GCHS PIONEER PLAYER OF THE WEEK - The Gibson County High School Pioneer Player of the Week for October 7 is Trey Wiese. Wiese plays fullback and linebacker. During Thursday night’s game against South Gibson County High School, Wiese had seven tackles and six carries for 21 yards four assists and two point conversions. Presenting Wiese with a special game ball is Farmers & Merchants Bank in Rutherford Head Teller Donna Barner. The GCHS Pioneer Player of the Week is sponsored by Farmers & Merchants Bank of Rutherford, a branch of Farmers & Merchants Bank of Trezevant. (Photo by Michael Enochs)

Have you had your spine checked lately? Now is the time! Total Health Chiropractic is offering $25.00 initial exams for two weeks! October 3rd - October 14th, new patients will receive their spinal exam, X-rays (if necessary) and a spinal nerve scan $25.00.

Call (731) 855-0301 today or drop by to schedule your exam! We are located directly across from Peabody High School. We look forward to seeing you!!

Total Health Chiropractic and Sports Rehabilitation 2064 South Hwy 45 Bypass Trenton, TN 38382 Offer does not apply to Medicare/Medicaid

It’s time once again for

Kenton School’s

Catch Milan Football action live on Friday nights followed by West TN Scoreboard Show • Peabody on Saturday at 8:30 a.m. • GCHS/SGCHS Saturday at 10:30 a.m. www.victory93.7com

Advertise in the tcr

Fall Festival

Saturday, October 22nd at the Kenton Gym beginning at 5 p.m.

Sponsored by Kenton Booster Club and Kenton School Teachers/Staff

Featuring Kenton School’s

“Old Fashion” Live Auction Begins at 6:00 p.m. Many Great Items to auction! You Don’t Want to Miss the BIG Event!!

•Games For the Kids •Concessions -Cotton Candy, Snow Cones, Popcorn, Hamburgers, Hot Dogs, Chips & Drinks! •Cake Walk •Donate to Win A Shotgun

class will begin Monday, for ten weeks.

, and will be held from 6-9 each Monday evening

class will begin 6-9 each

, and will be held from for

weeks.

All classes will be held at the Trenton Community Resource Center (formerly TrentonRosenwald Middle School) in the computer lab, room 18. Enter from Eaton Street. Registration will be held the first night of each class in Room 22, beginning at 5:30 P.M. For more information, mailto:davisp04@k12tn.net

contact

Peggy

Davis

at

855-0665

or

e-mail

at

For More Information contact Kenton School at 749-0007. Special thanks to the City of Kenton and Mayor for the use of the Kenton Gym and to the many businesses and individuals that made donations for our Fall Festival.

(This project is funded under an agreement with the Department of Labor and Workforce Development.)


The Tri-City Reporter, Wednesday, October 12, 2011 Page 9

Classifieds-Real Estate-Legals Classified Deadline: Friday, 5 p.m. Cost: $5.50 Minimum charge for 20 words or less (After 20, add 25-cents per word.) Classifieds must be paid in advance. This includes yard sales.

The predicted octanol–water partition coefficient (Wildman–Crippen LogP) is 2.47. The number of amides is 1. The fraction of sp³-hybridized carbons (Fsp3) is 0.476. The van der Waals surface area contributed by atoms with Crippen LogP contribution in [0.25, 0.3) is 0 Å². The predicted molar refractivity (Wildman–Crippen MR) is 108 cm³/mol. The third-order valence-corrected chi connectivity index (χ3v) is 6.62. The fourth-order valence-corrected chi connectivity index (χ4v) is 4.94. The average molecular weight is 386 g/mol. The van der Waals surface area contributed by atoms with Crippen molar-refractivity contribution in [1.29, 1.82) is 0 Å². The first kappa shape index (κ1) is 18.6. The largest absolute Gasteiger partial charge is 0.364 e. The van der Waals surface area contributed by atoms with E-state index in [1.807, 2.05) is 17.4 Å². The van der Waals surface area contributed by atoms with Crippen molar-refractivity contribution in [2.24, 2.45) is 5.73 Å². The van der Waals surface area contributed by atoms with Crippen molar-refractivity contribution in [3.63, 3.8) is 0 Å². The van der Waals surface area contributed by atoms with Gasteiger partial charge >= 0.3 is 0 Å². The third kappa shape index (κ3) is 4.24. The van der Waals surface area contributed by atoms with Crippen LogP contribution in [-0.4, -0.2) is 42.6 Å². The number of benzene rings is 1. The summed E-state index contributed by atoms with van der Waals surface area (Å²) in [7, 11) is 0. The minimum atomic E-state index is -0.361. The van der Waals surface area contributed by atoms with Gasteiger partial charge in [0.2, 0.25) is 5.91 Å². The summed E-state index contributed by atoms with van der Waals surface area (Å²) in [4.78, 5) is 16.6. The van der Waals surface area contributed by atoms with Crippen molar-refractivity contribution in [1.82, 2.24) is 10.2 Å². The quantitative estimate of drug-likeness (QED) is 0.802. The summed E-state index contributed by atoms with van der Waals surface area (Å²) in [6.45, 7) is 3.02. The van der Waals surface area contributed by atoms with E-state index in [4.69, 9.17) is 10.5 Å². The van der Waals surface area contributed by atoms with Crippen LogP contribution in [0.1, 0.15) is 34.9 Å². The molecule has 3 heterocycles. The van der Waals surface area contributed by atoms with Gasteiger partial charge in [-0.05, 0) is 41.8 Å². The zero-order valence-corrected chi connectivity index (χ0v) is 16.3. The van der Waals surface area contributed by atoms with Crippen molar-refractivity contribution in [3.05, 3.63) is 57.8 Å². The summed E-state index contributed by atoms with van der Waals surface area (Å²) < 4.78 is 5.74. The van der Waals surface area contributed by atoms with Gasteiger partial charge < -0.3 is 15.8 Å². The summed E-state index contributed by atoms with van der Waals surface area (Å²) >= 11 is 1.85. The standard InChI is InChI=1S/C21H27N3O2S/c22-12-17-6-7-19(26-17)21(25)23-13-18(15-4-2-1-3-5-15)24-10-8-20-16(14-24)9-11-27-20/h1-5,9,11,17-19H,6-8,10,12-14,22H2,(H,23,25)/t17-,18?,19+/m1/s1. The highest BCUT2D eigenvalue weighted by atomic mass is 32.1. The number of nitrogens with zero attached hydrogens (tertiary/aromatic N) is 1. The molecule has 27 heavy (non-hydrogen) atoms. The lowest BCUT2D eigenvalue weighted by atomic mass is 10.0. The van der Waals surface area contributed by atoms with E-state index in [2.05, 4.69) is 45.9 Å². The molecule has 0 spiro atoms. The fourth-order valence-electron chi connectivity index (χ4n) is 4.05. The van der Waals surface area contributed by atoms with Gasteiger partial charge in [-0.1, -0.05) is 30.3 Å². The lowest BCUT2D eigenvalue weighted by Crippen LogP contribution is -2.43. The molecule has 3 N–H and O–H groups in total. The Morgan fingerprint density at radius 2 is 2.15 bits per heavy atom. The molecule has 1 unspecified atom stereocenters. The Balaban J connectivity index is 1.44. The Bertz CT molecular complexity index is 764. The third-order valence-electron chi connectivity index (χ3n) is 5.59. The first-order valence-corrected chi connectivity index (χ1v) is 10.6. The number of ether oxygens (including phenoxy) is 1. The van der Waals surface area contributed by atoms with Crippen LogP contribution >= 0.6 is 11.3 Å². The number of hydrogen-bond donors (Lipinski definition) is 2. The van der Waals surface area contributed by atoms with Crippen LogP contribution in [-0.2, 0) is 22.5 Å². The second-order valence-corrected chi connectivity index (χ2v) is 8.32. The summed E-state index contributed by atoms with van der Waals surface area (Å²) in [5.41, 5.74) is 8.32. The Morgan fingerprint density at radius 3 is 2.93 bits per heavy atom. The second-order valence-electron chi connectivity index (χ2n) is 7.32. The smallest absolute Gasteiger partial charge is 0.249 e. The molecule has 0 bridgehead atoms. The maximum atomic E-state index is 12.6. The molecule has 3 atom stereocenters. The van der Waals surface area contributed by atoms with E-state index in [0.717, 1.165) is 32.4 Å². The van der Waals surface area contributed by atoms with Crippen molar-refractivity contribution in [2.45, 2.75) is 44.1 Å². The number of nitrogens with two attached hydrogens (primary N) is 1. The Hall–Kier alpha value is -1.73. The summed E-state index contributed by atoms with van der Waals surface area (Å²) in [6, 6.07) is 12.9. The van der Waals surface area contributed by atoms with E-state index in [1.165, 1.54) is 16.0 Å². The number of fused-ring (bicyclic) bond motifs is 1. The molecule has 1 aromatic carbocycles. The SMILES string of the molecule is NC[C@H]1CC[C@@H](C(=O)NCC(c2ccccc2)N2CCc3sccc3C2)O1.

Help Wanted

For Sale FOR SALE Two English bulldogs puppies for Adoption,male and female,current in all shot, AKC registered,contact james. mattew97@gmail.com for more details 9wks. FOR SALE BY OWNERS 2 bedrooms, 2 bath brick home on 1.5 acres in country outside of Rutherford near China Grove area. 2-car garage and 30 x 40 shop. Call 665-6960. 3wks. FOR SALE Kenmore Heavy Duty Dryer, white, in good condition. $150. Call 665-7226 or 643-5529. 1wk. FOR SALE Double wide trailer on 1.5 acres in good shape, for sale or trade, 3 bottom breaker plow for $350, 1 box blade heavy duty $300, and an auction of house and contents October 15 at the corner of Knox St. in Rutherford. 30’ PERMANENT LIVING TRAVEL TRAILERS, Refrigerator, Table, Couch, Bunk beds & Queen bed. Restored by RV Service Department. Delivery and set up available. $4500. 901475-7555. Rvboatworld.com (TnScan)

Sale Of Contents NOTICE OF SALE – The contents of the following units shall be sold on Saturday, October 22, 2011, and 9 a.m. at Dyer Storage on Royal Street in Dyer to satisfy the Owner’s Lien. DeAndria Avery – Unit # 12 and on Saturday, October 22, 2011, at 9:15 a.m. at T&D Storage on North Main Street in Dyer. Tamiko Allen – Unit # 80

Health HEALTH INSURANCE FOR PRE-existing Conditions / Affordable. *No Medical Questions. *All Pre-existing OK. *Hospitalization / Surgery *Doctor visits / Wellness / Dental / Vision / RX. Real Insurance - Not a discount plan. Licensed Agent 00763829. Call 1-877323-0332. (TnScan)

For Rent FOR SALE OR RENT 250 Hull St. in Dyer. 2 bedroom, 1 bath, central heat and air. $350 month with $250 deposit on a nice lot. $25,000 or best offer. Call 784-1518. 1wk.

Schools ALLIED HEALTH CAREER TRAINING- Attend college 100% online. Job placement assistance. Computer available. Financial Aid if qualified. SCHEV certified. Call 800481-9409 www.CenturaOnline. com (TnScan)

SUBSCRIBE TO THE TCR & $AVE!!